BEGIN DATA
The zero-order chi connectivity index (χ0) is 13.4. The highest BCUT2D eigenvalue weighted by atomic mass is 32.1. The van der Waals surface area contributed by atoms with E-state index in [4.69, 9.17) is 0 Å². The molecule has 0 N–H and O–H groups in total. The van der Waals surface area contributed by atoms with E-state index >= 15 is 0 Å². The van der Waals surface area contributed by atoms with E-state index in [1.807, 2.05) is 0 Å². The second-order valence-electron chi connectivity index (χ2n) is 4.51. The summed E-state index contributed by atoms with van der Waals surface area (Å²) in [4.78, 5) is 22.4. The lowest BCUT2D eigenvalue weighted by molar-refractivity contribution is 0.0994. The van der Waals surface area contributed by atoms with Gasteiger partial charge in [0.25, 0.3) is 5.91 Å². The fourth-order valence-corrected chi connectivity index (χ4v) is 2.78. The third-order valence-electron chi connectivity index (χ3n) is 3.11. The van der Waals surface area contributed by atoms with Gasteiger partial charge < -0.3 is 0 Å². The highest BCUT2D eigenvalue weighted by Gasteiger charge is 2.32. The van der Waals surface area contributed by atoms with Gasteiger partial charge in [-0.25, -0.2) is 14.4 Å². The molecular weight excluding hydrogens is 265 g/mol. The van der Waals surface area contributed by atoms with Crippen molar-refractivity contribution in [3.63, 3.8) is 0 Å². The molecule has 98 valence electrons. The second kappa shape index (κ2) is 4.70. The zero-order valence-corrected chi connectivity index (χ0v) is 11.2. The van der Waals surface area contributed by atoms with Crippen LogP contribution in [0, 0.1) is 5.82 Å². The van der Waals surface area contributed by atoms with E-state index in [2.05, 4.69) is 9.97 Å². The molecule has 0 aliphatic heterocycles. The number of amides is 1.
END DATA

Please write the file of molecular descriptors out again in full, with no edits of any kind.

The zero-order chi connectivity index (χ0) is 13.4. The highest BCUT2D eigenvalue weighted by atomic mass is 32.1. The van der Waals surface area contributed by atoms with E-state index in [4.69, 9.17) is 0 Å². The molecule has 0 N–H and O–H groups in total. The van der Waals surface area contributed by atoms with E-state index >= 15 is 0 Å². The van der Waals surface area contributed by atoms with E-state index in [1.807, 2.05) is 0 Å². The second-order valence-electron chi connectivity index (χ2n) is 4.51. The summed E-state index contributed by atoms with van der Waals surface area (Å²) in [4.78, 5) is 22.4. The lowest BCUT2D eigenvalue weighted by molar-refractivity contribution is 0.0994. The van der Waals surface area contributed by atoms with Gasteiger partial charge in [0.25, 0.3) is 5.91 Å². The fourth-order valence-corrected chi connectivity index (χ4v) is 2.78. The third-order valence-electron chi connectivity index (χ3n) is 3.11. The van der Waals surface area contributed by atoms with Gasteiger partial charge < -0.3 is 0 Å². The highest BCUT2D eigenvalue weighted by Gasteiger charge is 2.32. The van der Waals surface area contributed by atoms with Gasteiger partial charge in [-0.25, -0.2) is 14.4 Å². The molecular weight excluding hydrogens is 265 g/mol. The van der Waals surface area contributed by atoms with Crippen molar-refractivity contribution in [3.63, 3.8) is 0 Å². The molecule has 98 valence electrons. The second kappa shape index (κ2) is 4.70. The zero-order valence-corrected chi connectivity index (χ0v) is 11.2. The van der Waals surface area contributed by atoms with Crippen LogP contribution in [0, 0.1) is 5.82 Å². The van der Waals surface area contributed by atoms with E-state index in [2.05, 4.69) is 9.97 Å². The molecule has 0 aliphatic heterocycles. The number of amides is 1.